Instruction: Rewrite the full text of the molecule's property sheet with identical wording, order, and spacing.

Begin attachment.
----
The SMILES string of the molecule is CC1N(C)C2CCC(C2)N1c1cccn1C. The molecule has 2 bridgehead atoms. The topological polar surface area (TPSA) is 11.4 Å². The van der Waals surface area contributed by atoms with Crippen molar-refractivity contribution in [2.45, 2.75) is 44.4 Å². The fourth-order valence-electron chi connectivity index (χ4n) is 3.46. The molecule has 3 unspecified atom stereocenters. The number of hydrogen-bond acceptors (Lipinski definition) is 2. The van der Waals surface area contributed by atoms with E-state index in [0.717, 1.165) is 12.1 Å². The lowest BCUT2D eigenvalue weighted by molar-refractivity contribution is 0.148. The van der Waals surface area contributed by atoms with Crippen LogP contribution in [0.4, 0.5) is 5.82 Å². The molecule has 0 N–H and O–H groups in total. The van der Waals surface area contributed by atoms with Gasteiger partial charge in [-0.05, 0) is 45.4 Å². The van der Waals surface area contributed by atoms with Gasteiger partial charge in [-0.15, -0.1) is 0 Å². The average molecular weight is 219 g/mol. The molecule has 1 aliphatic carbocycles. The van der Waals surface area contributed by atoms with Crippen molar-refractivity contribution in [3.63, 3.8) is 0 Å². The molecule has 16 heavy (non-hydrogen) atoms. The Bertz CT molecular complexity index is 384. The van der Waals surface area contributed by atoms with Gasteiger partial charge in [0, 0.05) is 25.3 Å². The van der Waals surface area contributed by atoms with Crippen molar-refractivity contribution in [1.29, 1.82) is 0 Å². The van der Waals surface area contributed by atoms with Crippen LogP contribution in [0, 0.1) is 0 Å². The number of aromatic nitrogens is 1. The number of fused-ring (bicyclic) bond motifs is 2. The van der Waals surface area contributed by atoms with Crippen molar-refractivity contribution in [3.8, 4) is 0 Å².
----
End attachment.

The SMILES string of the molecule is CC1N(C)C2CCC(C2)N1c1cccn1C. The molecule has 2 bridgehead atoms. The topological polar surface area (TPSA) is 11.4 Å². The van der Waals surface area contributed by atoms with Crippen molar-refractivity contribution in [2.45, 2.75) is 44.4 Å². The fourth-order valence-electron chi connectivity index (χ4n) is 3.46. The molecule has 3 unspecified atom stereocenters. The number of hydrogen-bond acceptors (Lipinski definition) is 2. The van der Waals surface area contributed by atoms with E-state index in [0.717, 1.165) is 12.1 Å². The lowest BCUT2D eigenvalue weighted by molar-refractivity contribution is 0.148. The van der Waals surface area contributed by atoms with Crippen LogP contribution in [0.4, 0.5) is 5.82 Å². The molecule has 0 N–H and O–H groups in total. The van der Waals surface area contributed by atoms with Gasteiger partial charge in [-0.05, 0) is 45.4 Å². The van der Waals surface area contributed by atoms with Gasteiger partial charge in [-0.15, -0.1) is 0 Å². The average molecular weight is 219 g/mol. The molecule has 1 aliphatic carbocycles. The van der Waals surface area contributed by atoms with Crippen molar-refractivity contribution in [3.63, 3.8) is 0 Å². The molecule has 16 heavy (non-hydrogen) atoms. The Bertz CT molecular complexity index is 384. The van der Waals surface area contributed by atoms with Gasteiger partial charge in [0, 0.05) is 25.3 Å². The van der Waals surface area contributed by atoms with Crippen molar-refractivity contribution in [1.29, 1.82) is 0 Å². The van der Waals surface area contributed by atoms with Crippen LogP contribution in [0, 0.1) is 0 Å². The number of aromatic nitrogens is 1. The number of fused-ring (bicyclic) bond motifs is 2. The van der Waals surface area contributed by atoms with Crippen molar-refractivity contribution in [3.8, 4) is 0 Å².